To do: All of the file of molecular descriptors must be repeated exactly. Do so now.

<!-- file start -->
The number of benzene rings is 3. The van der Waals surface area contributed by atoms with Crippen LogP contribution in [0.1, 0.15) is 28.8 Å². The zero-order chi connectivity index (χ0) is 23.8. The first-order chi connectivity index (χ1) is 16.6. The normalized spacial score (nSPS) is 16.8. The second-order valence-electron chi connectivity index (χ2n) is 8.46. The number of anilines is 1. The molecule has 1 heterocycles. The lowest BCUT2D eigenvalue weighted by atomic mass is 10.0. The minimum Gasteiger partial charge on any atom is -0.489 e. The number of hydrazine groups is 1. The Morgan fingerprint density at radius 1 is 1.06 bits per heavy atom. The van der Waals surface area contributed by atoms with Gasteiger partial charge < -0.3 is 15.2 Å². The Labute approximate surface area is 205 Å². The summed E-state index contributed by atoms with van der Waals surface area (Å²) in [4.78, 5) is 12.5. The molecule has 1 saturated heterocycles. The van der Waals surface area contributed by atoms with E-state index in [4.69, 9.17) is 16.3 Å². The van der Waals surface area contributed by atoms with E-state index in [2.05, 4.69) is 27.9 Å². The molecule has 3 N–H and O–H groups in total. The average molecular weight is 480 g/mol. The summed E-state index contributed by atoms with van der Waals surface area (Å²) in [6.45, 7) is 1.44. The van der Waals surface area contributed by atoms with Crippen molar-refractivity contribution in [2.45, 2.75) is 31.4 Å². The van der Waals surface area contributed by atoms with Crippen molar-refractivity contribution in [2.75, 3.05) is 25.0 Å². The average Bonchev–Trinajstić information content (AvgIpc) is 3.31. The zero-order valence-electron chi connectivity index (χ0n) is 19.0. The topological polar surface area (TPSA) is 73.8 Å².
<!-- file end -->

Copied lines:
The number of benzene rings is 3. The van der Waals surface area contributed by atoms with Crippen LogP contribution in [0.1, 0.15) is 28.8 Å². The zero-order chi connectivity index (χ0) is 23.8. The first-order chi connectivity index (χ1) is 16.6. The normalized spacial score (nSPS) is 16.8. The second-order valence-electron chi connectivity index (χ2n) is 8.46. The number of anilines is 1. The molecule has 1 heterocycles. The lowest BCUT2D eigenvalue weighted by atomic mass is 10.0. The minimum Gasteiger partial charge on any atom is -0.489 e. The number of hydrazine groups is 1. The Morgan fingerprint density at radius 1 is 1.06 bits per heavy atom. The van der Waals surface area contributed by atoms with Gasteiger partial charge < -0.3 is 15.2 Å². The Labute approximate surface area is 205 Å². The summed E-state index contributed by atoms with van der Waals surface area (Å²) in [4.78, 5) is 12.5. The molecule has 1 saturated heterocycles. The van der Waals surface area contributed by atoms with E-state index in [4.69, 9.17) is 16.3 Å². The van der Waals surface area contributed by atoms with E-state index in [2.05, 4.69) is 27.9 Å². The molecule has 3 N–H and O–H groups in total. The average molecular weight is 480 g/mol. The summed E-state index contributed by atoms with van der Waals surface area (Å²) in [6.45, 7) is 1.44. The van der Waals surface area contributed by atoms with Crippen molar-refractivity contribution in [2.45, 2.75) is 31.4 Å². The van der Waals surface area contributed by atoms with Crippen molar-refractivity contribution in [2.75, 3.05) is 25.0 Å². The average Bonchev–Trinajstić information content (AvgIpc) is 3.31. The zero-order valence-electron chi connectivity index (χ0n) is 19.0. The topological polar surface area (TPSA) is 73.8 Å².